For the first time in a long while, State Senator Kenneth P. LaValle, who has been a fixture on the political scene for a generation, has a challenger with a real shot.
Southampton Councilwoman Bridget Fleming was a government neophyte when she emerged to win a Southampton Town Board seat in 2010. Her background is in law. She was a Manhattan assistant district attorney and has cited her record in prosecuting cases of fraud. As a member of the town board, she has worked on improving financial controls, an interest she said she would bring to Albany. As a resident of Noyac, she is attuned to the South Fork, pushing for more underground utility lines, supporting local agriculture, and aiding water-quality programs, among other efforts. She has a small law office in Sag Harbor, specializing in matrimonial and family matters.
Like Ms. Fleming, Mr. LaValle is a lawyer, though with 36 years in the $79,000 Senate job, it would be accurate to call him a professional politician. Before he first won election to state office in 1976, he taught high school social studies. His involvement in education did not end when he went to the capital; he has been on the Senate Higher Education Committee for many years and active in efforts to consolidate school districts.
Listening to Ms. Fleming, we have been struck by a certain uneven quality. On some of the nitty-gritty, she can stumble or say a lot without really saying anything. She is, however, fluent and strong on such issues as wasteful government spending, campaign finance, and Wall Street abuses. She also scores points by taking on the $140,000 Mr. LaValle used of taxpayer money to send out early election-year mailers, as well as the more than $500,000 he spent on his office.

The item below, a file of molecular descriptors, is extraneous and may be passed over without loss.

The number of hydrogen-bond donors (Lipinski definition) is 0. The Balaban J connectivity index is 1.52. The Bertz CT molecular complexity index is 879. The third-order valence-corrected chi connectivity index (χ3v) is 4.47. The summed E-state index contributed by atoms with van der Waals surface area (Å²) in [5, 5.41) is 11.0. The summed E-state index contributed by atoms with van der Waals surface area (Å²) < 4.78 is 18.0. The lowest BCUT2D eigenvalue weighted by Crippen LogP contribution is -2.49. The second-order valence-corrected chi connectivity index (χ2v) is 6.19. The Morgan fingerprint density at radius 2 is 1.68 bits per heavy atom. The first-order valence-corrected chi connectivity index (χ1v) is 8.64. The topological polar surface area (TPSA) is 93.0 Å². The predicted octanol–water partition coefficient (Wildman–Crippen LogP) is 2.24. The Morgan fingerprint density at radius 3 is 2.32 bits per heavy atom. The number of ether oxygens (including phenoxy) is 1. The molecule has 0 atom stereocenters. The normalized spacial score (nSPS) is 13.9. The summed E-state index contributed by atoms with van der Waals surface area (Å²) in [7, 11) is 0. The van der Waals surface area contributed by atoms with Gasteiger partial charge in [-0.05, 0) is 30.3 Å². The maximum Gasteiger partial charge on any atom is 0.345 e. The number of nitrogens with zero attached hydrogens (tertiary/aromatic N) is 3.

At this point in his career, Mr. LaValle is more than comfortable in the role, and this shows. His apparent ease can be a negative; one might say he is at best a casual Bonacker, who only shows up in East Hampton when there is a photo-op or when he is seeking re-election. That in and of itself is not a reason to support his opponent. What tips the balance against him is his 2011 vote against New York’s historic same-sex marriage bill and his strong backing by an anti-abortion group. Though his positions on these fundamental issues of human rights may come from deep personal conviction, the times have moved beyond him.
The First Senatorial District is huge, extending from Brookhaven to Montauk Point and Fisher’s Island. Mr. LaValle’s opponent may not be a perfect candidate, but he is someone whose views are no longer in line with the people he represents. First District voters should thank him for the work he has done on their behalf over the decades, but go with Ms. Fleming, a better choice for these times.